I have long wanted an electric violin. A reader generously contributed this review of them when I asked about her setup and shopping experience.
What makes an electric violin come to life?
Like many instruments, within one category there are a ton of various brands. Sometimes you’re paying for the name, the history, the story. But sometimes you come across an electric violin that really speaks to you; that knows the sound you want to hear and the accessories it needs to get there.
Bells and Whistles
Let’s take the Yamaha for example. First of all Yamaha electric violins can be amplified through various add-ons. These include an acoustic amp, a midi device (using an audio to midi converter – approximately $150-$200 dollars), a PA system, CD player, metronome/tuner, synthesizer, equalizers, recording devices, etc. When using an acoustic amp, it comes with special effects to make your Yamaha sound like a guitar, or an acoustic violin, (if purchasing the sv200, 250, or 255). If you have a synthesizer that makes saxophone sounds, or a midi device that sounds like a sax, that will also do the trick.
Performance violins such as the sv 200, 250, 255 have dual piezo pickup, under the bridge and in the body, with treble and bass volume control. On top, the body is made of spruce, and flamed maple on the back. The sv 150 comes with a piezo pickup under the bridge, and has an extremely useful special effects control box with preloaded music, and 20 digital sound effects (such as reverb, distortion, and vibrato). This device takes an SD card that allows you to save your own practice, listen to it afterward, and learn from yourself.
All Yamahas can be powered with an additional power cord which is sold separately. The bodies themselves (depending on the model) may or may not have reverb or special effects on it, but that’s what the world of electronics is all about, just add something to it, and “poof” you’ve got your very own custom made high tech toy.
Now if you want to do even more special effects, you can attach pedals to the violins to make all kinds of amazing sounds! You’re in charge because you can mix and match sounds, and you can also save them through the pedals as you play (i.e. repeating or looping as it’s technically called). Believe it or not, this is an extremely helpful device to help you practice your electric violin.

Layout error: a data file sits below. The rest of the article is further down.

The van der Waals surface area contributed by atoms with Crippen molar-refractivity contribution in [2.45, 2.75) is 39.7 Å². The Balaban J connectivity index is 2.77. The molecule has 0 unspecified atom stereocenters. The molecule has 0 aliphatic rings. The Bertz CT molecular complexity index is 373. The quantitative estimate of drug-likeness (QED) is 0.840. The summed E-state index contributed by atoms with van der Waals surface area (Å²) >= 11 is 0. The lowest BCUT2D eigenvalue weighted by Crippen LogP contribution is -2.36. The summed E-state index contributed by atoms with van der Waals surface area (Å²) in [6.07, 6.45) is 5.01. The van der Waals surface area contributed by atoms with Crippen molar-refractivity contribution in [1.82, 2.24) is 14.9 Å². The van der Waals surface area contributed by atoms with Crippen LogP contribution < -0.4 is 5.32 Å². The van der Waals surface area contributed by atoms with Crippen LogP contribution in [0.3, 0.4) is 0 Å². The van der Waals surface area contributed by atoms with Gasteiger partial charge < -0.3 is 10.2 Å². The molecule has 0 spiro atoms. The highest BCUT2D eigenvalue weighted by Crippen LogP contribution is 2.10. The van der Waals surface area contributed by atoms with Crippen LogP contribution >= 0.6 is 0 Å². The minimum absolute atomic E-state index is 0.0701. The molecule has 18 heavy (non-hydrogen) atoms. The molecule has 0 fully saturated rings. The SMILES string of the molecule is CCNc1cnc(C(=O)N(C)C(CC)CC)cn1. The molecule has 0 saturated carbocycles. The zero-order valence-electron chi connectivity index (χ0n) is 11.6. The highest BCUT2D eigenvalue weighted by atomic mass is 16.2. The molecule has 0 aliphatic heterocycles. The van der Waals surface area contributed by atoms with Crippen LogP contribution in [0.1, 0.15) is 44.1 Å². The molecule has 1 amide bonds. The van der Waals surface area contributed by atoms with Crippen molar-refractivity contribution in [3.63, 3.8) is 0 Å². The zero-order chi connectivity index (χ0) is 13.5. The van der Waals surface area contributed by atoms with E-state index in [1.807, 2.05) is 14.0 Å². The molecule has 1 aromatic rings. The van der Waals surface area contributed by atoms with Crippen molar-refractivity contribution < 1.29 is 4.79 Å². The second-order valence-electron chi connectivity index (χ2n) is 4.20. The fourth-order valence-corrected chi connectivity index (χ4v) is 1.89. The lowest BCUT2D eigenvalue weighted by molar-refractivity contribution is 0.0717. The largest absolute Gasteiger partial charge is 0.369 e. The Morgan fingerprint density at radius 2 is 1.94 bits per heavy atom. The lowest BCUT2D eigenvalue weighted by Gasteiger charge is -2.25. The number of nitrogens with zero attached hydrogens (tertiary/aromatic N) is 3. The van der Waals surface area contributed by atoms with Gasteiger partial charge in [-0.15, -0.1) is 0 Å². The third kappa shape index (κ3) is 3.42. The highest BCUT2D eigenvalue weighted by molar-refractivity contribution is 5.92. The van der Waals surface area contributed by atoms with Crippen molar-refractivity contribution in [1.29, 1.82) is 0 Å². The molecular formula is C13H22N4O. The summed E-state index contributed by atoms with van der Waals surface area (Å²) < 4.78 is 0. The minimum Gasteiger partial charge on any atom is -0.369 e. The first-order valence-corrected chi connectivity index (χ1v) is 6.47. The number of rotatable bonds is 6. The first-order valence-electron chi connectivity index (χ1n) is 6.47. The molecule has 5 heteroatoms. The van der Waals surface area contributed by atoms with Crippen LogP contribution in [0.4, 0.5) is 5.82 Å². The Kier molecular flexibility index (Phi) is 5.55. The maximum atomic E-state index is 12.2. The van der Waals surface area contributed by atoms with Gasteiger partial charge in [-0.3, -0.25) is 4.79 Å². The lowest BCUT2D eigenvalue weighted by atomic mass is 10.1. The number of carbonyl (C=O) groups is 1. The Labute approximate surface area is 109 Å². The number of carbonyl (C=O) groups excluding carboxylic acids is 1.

The “Zeta” electric violin produces one of the most beautiful sounds, and is also midi compatible. The Zetas that Eileen Ivers, Laurie Anderson, Jean Luc Ponte all used were fantastic custom made specially for these artists’ personal specifications. These days however, it’s getting harder and harder to find because many of the stores either went out of business, or don’t have enough expertise to stand behind their product – not to mention the hefty price tags these violins carry. If you just have to have one though, I recommend the “Electricviolin” – Check them out on YouTube. The prices for Zetas’ range from approximately $900-$5,000 for industry standard violins.
Yamaha makes a great product. If you need to contact them for further information, they have one of the most helpful customer service teams I’ve come across. Go to their website, yamaha.com or call them at 1.888.926.2424. At the end of the day, you’ll be spending a lot of time with your electric violin, and you’ll be much more inclined to play if you’re happy with it, so do your research before making a purchase.
Do you have a suggestion as to the best pedal controlled unit to use with the yamaha sv 200 to provide reverb and the ability to loop or control sound quality?
I have to say, I have not explored my electric violin further since writing this article.
Learning the technology takes lots of trial and error, which takes time.
I would love if you could share what you learn! There are probably facebook groups dedicated to EXACTLY this topic. I would bet a hundred bucks. In fact….I’m gonna go join a group right now….and learn from other people’s trials and errors!